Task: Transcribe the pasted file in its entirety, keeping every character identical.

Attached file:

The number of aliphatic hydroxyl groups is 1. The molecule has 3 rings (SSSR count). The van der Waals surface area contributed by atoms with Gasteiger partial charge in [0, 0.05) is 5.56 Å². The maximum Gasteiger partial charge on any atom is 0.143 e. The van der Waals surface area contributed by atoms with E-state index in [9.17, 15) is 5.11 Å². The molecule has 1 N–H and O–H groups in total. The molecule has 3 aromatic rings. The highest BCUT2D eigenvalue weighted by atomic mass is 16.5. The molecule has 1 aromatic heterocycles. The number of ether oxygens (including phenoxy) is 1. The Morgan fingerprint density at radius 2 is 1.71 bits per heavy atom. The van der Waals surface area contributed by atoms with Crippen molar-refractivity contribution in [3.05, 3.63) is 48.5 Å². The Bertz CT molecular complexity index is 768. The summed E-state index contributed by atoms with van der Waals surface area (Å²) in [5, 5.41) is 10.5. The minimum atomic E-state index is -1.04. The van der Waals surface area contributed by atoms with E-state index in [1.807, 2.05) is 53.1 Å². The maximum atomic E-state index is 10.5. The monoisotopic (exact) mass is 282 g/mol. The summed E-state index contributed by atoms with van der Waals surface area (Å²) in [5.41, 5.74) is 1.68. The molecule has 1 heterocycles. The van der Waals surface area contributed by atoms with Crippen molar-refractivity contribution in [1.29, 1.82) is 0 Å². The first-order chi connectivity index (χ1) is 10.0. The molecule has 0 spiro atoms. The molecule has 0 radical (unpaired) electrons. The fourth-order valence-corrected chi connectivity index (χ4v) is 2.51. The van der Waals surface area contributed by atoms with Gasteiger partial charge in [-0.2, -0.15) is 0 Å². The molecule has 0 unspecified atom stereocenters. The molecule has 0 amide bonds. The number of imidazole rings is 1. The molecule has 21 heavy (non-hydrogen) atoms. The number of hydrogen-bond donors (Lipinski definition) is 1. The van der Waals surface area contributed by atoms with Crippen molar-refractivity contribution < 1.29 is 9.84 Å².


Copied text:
The number of aliphatic hydroxyl groups is 1. The molecule has 3 rings (SSSR count). The van der Waals surface area contributed by atoms with Gasteiger partial charge in [0, 0.05) is 5.56 Å². The maximum Gasteiger partial charge on any atom is 0.143 e. The van der Waals surface area contributed by atoms with E-state index in [9.17, 15) is 5.11 Å². The molecule has 1 N–H and O–H groups in total. The molecule has 3 aromatic rings. The highest BCUT2D eigenvalue weighted by atomic mass is 16.5. The molecule has 1 aromatic heterocycles. The number of ether oxygens (including phenoxy) is 1. The Morgan fingerprint density at radius 2 is 1.71 bits per heavy atom. The van der Waals surface area contributed by atoms with Crippen molar-refractivity contribution in [3.05, 3.63) is 48.5 Å². The Bertz CT molecular complexity index is 768. The summed E-state index contributed by atoms with van der Waals surface area (Å²) in [5, 5.41) is 10.5. The minimum atomic E-state index is -1.04. The van der Waals surface area contributed by atoms with E-state index in [1.807, 2.05) is 53.1 Å². The maximum atomic E-state index is 10.5. The monoisotopic (exact) mass is 282 g/mol. The summed E-state index contributed by atoms with van der Waals surface area (Å²) in [5.41, 5.74) is 1.68. The molecule has 1 heterocycles. The van der Waals surface area contributed by atoms with Crippen molar-refractivity contribution in [1.29, 1.82) is 0 Å². The first-order chi connectivity index (χ1) is 10.0. The molecule has 0 spiro atoms. The molecule has 0 radical (unpaired) electrons. The fourth-order valence-corrected chi connectivity index (χ4v) is 2.51. The van der Waals surface area contributed by atoms with Gasteiger partial charge in [-0.2, -0.15) is 0 Å². The molecule has 0 unspecified atom stereocenters. The molecule has 0 amide bonds. The number of imidazole rings is 1. The molecule has 21 heavy (non-hydrogen) atoms. The number of hydrogen-bond donors (Lipinski definition) is 1. The van der Waals surface area contributed by atoms with Crippen molar-refractivity contribution < 1.29 is 9.84 Å².